Movie Reviews

     
     
     
 

The Cell

 
 

Starring Jennifer Lopez, Vince Vaughn and Vincent D'onfrio.

 
 

Director: Tarsem Singh.  2000

 
     
     
 

This film is a visual orgy of creativity.  The costumes and scenery are engrossingly exotic and erotic.  Lopez is a social worker, turned psycho-pharmaceutical traveler.  With the help of special drugs, a fantastic rubber catsuit (that looks like a human body with the skin removed) whacked-out computer technology and bondage-type suspension (YAY!), she is able to transfer her psyche into the subconscious mind of her patients.  At the start of the film, Lopez is in the subconscious of a comatose young boy.  She wears a beautiful, white satin and feather gown, as this is how all nine year old boys see Jennifer Lopez.  She tries to bring the boy out of his coma, with her motherly tones and impeccable fashion sense.  The boy is only interested in orgasming, as evidenced by how much Lopez's costume resembles purity, virtue and a cum-sicle all at the same time.  Failing to attend to they boy's rampant hormones and sexual confusion (he's nine, remember), Lopez cannot bring the boy out of the coma.

Vincent D'Onfrio portrays a sexually deviant, psychotic, serial killer who was abused as a child and has a real love/hate relationship with water.  He is the caretaker of an old farm, that has an underground, water-tight, prison cell complete with bed, sink and toilet.  What?  D'Onfrio kidnaps young, attractive women (What?  Fat, ugly, old women need love too!), locks them in the water-tight cell, turns on the video cameras, and leaves.  In 36 hours, the cell fills completely with water and the woman drowns.  D'Onfrio bleaches the victim's body white, transforming her into a beautiful, porcelain doll.  D'Onfrio suspends himself over the dead body, by using body piercings in his back.  Thus suspended: he watches the video of the girl begging for her life, as she drowns, and masturbates as his porcelain doll looks up at him with cold, dead eyes.

I thought I went through a lot to achieve orgasm, but this guy has me beat!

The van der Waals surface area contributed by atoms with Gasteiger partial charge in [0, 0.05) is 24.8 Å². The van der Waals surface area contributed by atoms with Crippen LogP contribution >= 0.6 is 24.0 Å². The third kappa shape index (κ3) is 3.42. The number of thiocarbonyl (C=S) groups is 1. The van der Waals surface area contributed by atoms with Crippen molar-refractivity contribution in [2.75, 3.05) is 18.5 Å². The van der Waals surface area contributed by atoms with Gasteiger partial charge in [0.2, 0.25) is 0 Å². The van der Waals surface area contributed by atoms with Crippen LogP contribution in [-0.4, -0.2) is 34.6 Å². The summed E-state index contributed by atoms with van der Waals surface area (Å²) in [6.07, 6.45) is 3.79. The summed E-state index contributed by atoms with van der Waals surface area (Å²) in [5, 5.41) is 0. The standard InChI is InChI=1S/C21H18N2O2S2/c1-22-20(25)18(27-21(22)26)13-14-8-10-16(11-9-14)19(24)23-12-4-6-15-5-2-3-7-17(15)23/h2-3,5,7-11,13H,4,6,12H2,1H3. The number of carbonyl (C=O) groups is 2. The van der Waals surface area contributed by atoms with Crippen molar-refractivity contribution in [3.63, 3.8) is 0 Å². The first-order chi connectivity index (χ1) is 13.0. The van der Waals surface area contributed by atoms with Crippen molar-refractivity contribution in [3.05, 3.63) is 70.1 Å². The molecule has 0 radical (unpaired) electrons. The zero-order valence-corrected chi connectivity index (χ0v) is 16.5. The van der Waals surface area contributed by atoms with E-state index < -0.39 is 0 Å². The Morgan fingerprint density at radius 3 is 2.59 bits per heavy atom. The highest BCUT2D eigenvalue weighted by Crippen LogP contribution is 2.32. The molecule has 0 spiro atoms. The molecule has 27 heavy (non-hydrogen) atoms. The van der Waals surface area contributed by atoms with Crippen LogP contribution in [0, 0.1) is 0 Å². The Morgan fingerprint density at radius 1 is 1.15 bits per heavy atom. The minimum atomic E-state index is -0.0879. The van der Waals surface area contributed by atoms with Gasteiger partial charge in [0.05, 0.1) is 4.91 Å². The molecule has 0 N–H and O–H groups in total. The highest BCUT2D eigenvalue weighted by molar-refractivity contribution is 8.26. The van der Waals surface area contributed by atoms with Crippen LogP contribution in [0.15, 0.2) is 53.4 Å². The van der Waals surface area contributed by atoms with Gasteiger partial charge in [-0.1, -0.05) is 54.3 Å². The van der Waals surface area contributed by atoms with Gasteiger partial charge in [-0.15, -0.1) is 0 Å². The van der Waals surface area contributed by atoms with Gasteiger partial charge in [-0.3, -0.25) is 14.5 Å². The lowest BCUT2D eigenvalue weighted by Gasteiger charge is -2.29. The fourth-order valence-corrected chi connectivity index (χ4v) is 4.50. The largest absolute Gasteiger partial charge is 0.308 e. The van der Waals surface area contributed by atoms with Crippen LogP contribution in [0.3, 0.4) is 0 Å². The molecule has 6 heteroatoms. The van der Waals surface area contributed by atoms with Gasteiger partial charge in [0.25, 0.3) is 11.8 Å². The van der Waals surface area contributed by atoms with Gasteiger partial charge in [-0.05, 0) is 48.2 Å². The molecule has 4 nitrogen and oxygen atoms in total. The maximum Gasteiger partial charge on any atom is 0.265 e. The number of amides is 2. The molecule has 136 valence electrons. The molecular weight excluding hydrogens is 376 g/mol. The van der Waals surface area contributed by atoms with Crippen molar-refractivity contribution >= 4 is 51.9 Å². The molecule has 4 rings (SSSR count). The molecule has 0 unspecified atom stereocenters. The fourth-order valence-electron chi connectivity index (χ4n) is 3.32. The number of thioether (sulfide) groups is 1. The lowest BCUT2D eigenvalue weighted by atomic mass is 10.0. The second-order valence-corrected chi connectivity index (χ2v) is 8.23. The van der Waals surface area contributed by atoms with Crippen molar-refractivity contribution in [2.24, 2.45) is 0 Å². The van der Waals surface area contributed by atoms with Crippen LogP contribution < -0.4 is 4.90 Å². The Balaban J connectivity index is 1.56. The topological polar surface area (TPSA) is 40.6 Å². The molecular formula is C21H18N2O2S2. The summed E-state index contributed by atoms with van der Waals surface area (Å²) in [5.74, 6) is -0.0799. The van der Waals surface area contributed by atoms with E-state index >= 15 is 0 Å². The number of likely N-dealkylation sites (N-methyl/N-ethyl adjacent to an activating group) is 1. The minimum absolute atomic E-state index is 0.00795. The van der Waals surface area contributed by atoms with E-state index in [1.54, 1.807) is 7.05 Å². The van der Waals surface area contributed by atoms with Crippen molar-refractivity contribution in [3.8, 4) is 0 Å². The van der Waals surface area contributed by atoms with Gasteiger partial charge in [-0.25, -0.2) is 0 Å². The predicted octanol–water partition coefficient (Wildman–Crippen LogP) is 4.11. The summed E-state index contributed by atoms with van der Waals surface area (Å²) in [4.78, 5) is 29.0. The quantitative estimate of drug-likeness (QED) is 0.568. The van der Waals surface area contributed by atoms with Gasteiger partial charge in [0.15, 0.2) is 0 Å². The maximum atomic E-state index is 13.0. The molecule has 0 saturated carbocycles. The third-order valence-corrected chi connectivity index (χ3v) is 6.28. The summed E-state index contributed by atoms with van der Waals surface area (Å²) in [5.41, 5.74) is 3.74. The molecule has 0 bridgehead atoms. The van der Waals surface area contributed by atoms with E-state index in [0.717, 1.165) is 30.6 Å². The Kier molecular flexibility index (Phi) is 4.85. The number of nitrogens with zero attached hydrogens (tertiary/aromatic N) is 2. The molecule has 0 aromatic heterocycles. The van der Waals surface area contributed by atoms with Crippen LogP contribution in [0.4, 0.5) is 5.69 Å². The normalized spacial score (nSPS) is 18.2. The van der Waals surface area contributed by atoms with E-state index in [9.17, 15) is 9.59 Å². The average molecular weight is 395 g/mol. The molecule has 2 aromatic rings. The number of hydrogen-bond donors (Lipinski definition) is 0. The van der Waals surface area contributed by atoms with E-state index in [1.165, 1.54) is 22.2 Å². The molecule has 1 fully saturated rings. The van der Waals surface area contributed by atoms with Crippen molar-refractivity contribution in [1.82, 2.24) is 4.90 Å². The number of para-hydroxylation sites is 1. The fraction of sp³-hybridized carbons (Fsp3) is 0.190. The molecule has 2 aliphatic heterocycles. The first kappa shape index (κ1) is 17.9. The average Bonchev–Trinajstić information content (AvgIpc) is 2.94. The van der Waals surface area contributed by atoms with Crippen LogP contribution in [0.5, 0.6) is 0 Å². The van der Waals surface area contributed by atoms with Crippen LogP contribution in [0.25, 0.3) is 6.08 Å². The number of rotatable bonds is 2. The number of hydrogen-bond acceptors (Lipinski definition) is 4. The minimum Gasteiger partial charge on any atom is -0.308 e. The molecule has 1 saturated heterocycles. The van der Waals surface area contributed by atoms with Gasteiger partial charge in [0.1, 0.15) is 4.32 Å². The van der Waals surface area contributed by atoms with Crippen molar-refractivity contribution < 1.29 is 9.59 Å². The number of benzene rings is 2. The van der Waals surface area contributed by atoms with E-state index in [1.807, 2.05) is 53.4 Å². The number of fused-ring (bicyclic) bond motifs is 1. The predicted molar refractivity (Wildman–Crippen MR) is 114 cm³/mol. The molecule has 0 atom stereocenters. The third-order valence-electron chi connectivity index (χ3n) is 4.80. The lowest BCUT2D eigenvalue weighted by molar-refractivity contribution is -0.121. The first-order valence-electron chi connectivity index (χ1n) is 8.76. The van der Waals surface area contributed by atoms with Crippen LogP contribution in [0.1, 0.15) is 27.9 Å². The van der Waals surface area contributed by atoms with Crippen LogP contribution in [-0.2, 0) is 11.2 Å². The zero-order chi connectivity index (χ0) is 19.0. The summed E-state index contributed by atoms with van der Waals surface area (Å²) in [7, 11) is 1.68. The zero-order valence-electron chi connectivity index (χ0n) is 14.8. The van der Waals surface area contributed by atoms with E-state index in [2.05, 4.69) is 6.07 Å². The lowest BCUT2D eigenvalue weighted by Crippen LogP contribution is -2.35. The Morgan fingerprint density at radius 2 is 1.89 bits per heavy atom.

D'Onfrio goes into a coma while: taking a bath, waiting for his next victim to drown, and being arrested by the FBI.  This guy is a real over-achiever!

Since Lopez is a cold, sexually repressed, frigid-sicle, the FBI figure she is the right person to enter the subconscious mind of a sexually deviant, psychotic, serial killer.  But it's OK, he's in a coma.  What could possibly go wrong?    The FBI (Vince Vaughn wearing a horrible diamond horseshoe ring), want to know where  D'Onfrio's current victim is imprisoned, before she drowns!  It's a race against the clock!

Once inside the mind of a comatose, sexually deviant, psychotic, serial killer, Lopez dumps her frigid ways and becomes a submissive, psychotic, sex toy, chained to a bed!  WOOHOO! 


Irreverent comments aside, the visual imagery of this film is stunning.  The scene of Lopez, as the collared beauty, chained to a bed, was my epiphany.  She is the progenitor of the Rubber Shemale Sex Slave.  The catsuit, covers her flesh, making her body smooth and perfect.  The design on the catsuit, creates art; indeed she IS Art.  The hard, shiny, rubber collar, enforces her duty, purpose and submission.  She speaks not one word during this scene; and makes not one sound.  Her silence is the perfect testament to her perfect beauty and perfect submission.  She is to be seen, touched, caressed and adored.  If she is to be heard at all, it should be moans of passion or cries of pain.  Words trap us and betrays us.  Words are over-valued.  One needs only to Simply Be and Be Simply.  That is what she represents to me. 

She is the royal consort - beautiful, poised, flawless, calm and graceful - at peace and at ease.  She is Enlightened: she is where she is supposed to be, when she is supposed to be, and how she is supposed to be.  It is the awareness and acceptance of this moment, that leads to her peace and calm.

Could this moment of truth exist without a King?  Could she be the royal consort without there being nobility to proclaim her as such?  Is there a Sleeping Beauty without a Prince?  No.  Submission is a shadow, cast by the Dominant.  The more clearly defined the Dominant is; and the stronger the light shone on the Dominant, then the stronger the shadow created.  But if there is only light, and no Dominant, then the shadow itself fades.

I think of creating my bedroom in the manner of Lopez's bedroom below.  But creating it, does not make me her, if there is no King to cast a shadow.

 
     
     
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